Hollywood’s New Clothes: The Limitless Potential of Designer Biopics

Studios might develop a habit of jumping from trend to trend – teen dystopias, fairy tale remakes and superheroes being the current frontrunners – but some genres remain relevant for decades. Biopics, in particular, always have a special fascination for people because of their intrinsically real protagonists. The individuals in question might have led especially fascinating lives, but they tend to be more believable than your average blockbuster fair, if for no reason other than the fact that they did actually exist.


2014 has seen the release of two rival biopics based on the life of Yves Saint Laurent, the French fashion designer who redefined the industry by introducing the tuxedo suit for women and renowned for his collaborations with non-white models. Although both projects cover the same subject, their routes from script to red carpet were very different. In many ways, they provide an interesting study on how designer biopics approach their topic.

Yves Saint Laurent, already released in the UK, follows the eponymous designer’s early life and rapid rise to the peak of the haute couture scene. His long-time business partner and lover, Pierre Bergé, has been extremely supportive of the film. He not only allowed the production to film several key scenes at the YSL headquarters on Avenue Marceau in Paris, he also lent out 77 vintage outfits from their archives to be used in the project.

For a film about fashion design, clothes are basically the special effects, so to have exclusive access to Saint Laurent’s actual designs gave it an unmatchable authenticity. Having Bergé’s blessing certainly helped and, while the film has had its detractors, it remains largely faithful to what really happened. The same cannot be said for yet-to-be-released Saint Laurent. Charting the designer’s later life, with a focus on his drug use and casual sex, and his relationship with AIDS victim Jacques de Bascher, it has definitely managed to annoy many of the designer’s closest associates due to its supposed liberal use of artistic license.


As far as their focus on Yves Saint Laurent is concerned, the films seem to be looking at distinctly different stages of his life and could, in theory, be considered two halves of a whole story. They have obvious dissimilarities – one is effectively an authorised biography, the other a renegade venture that even had to build its wardrobe from scratch – but they tackle the same plot. More importantly, they reignite the possibility of creating more biopics based on designers.

Contrary to popular belief, fashion labels and their founders do not share a formulaic history, which would admittedly make films on multiple subjects redundant. In the same way that political biopics each have a different central plot, designer biopics have a wide range of stories to look at. The two films on Yves Saint Laurent, for instance, examine a prodigious talent that was simultaneously fuelled and tainted by homophobic experiences, drug abuse and mental illness.

Biopics about Coco Chanel, meanwhile, look at a designer who epitomised female liberation by defying the corseted silhouette of her predecessors. The 2008 version, starring Shirley MacLaine as an elderly Chanel, highlights her romantic encounters. The following year’s Audrey Tatou-starrer, Coco Avant Chanel (Coco Before Chanel) traces her life from an abandoned orphan to a French icon. And there are further aspects of her life to be adapted for the screen, including her infamous links with the German intelligence agencies during World War II.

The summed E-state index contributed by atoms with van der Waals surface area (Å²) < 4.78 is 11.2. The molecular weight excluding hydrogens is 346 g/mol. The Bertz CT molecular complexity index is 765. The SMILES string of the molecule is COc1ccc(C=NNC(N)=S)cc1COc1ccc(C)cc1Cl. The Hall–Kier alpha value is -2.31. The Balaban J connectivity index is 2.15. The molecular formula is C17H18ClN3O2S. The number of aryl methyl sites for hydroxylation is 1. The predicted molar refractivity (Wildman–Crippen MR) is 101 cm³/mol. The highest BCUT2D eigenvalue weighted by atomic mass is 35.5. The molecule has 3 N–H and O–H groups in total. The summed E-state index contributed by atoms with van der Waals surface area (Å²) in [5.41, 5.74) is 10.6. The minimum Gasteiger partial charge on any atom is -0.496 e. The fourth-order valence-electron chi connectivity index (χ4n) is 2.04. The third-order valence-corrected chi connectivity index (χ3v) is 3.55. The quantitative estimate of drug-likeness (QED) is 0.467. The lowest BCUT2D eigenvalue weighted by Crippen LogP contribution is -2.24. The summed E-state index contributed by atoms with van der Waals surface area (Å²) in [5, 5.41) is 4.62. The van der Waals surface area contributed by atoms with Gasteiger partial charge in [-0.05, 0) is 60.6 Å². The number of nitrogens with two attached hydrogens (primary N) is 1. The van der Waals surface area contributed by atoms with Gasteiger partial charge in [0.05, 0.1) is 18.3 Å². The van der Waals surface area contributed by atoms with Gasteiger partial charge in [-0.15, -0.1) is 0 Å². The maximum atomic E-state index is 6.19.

Contrary to popular belief, fashion labels and their founders do not share a formulaic history, which would admittedly make films on multiple subjects redundant. In the same way that political biopics each have a different central plot, designer biopics have a wide range of stories to look at.


The docu-drama McQueen and I recaps the life and death of Britain’s most celebrated and tortured designer, Alexander McQueen. As someone who redefined notions of beauty, he remains a staple of contemporary fashion even after his heart-breaking suicide. While his death may be a tricky subject to film in a scripted feature, his life would make for a very compelling film, especially given his revolutionary take on high fashion clothing. Not to mention the fact that his iconic collaborations with the likes of Lady Gaga and Björk, as well as his design label’s work on Kate Middleton’s wedding dress, make him an indelible part of the modern cultural zeitgeist.

Furthermore, there are countless other designers whose lives have yet to be given any sort of cinematic treatment, but who would make brilliant subjects for biopics. There is Christian Dior and his riches to rags to riches story of hailing from a wealthy family and suffering from tragic personal loss during the Great Depression before achieving fame as a fashion giant. Or perhaps Madame Grès and her struggle of balancing artistic freedom with commercial viability. Diane von Fürstenberg and Elie Tahari would make for wonderful stories of the power of the American dream, while Domenico Dolce and Stefano Gabbana would provide an interesting spin on the whole “surprise friendship” shtick. And, if anyone wants to make a controversial project to get tongues wagging, just look at John Galliano and his infamous 2011 tirade.

Designers are not merely tailors and seamstresses; they are artists who celebrate soaring highs and suffer crippling lows. At its heart, cinema is an art form that experiences the same ebbs and flows. With criticisms of unoriginality and stagnation being levelled at the film industry, perhaps it is high time it takes a serious look at its spiritual sister as a new muse. If nothing else, the costumes would be a joy to look at.

(Header Image Source, Image 1, Image 2 , Image 3)


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